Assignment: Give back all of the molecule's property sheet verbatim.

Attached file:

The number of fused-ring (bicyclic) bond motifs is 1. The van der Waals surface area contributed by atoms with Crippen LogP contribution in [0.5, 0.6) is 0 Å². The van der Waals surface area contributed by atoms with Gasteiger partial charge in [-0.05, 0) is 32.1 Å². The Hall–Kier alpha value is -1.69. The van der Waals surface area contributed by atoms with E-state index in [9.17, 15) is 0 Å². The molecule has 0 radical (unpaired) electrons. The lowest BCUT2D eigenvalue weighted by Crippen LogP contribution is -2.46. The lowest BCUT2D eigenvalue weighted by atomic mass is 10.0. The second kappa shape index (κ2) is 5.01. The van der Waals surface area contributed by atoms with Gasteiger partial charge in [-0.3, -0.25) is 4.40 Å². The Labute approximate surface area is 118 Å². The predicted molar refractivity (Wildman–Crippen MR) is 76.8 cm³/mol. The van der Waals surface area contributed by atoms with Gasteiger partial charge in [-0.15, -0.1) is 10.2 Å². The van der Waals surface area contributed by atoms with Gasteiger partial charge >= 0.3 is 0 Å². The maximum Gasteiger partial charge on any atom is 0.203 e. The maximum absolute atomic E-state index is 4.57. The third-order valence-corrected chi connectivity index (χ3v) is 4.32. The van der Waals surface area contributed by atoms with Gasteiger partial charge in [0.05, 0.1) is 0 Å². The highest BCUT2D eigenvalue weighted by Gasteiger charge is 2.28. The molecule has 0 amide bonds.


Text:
The number of fused-ring (bicyclic) bond motifs is 1. The van der Waals surface area contributed by atoms with Crippen LogP contribution in [0.5, 0.6) is 0 Å². The van der Waals surface area contributed by atoms with Gasteiger partial charge in [-0.05, 0) is 32.1 Å². The Hall–Kier alpha value is -1.69. The van der Waals surface area contributed by atoms with E-state index in [9.17, 15) is 0 Å². The molecule has 0 radical (unpaired) electrons. The lowest BCUT2D eigenvalue weighted by Crippen LogP contribution is -2.46. The lowest BCUT2D eigenvalue weighted by atomic mass is 10.0. The second kappa shape index (κ2) is 5.01. The van der Waals surface area contributed by atoms with Gasteiger partial charge in [-0.3, -0.25) is 4.40 Å². The Labute approximate surface area is 118 Å². The predicted molar refractivity (Wildman–Crippen MR) is 76.8 cm³/mol. The van der Waals surface area contributed by atoms with Gasteiger partial charge in [-0.15, -0.1) is 10.2 Å². The van der Waals surface area contributed by atoms with Gasteiger partial charge >= 0.3 is 0 Å². The maximum Gasteiger partial charge on any atom is 0.203 e. The maximum absolute atomic E-state index is 4.57. The third-order valence-corrected chi connectivity index (χ3v) is 4.32. The van der Waals surface area contributed by atoms with Gasteiger partial charge in [0.05, 0.1) is 0 Å². The highest BCUT2D eigenvalue weighted by Gasteiger charge is 2.28. The molecule has 0 amide bonds.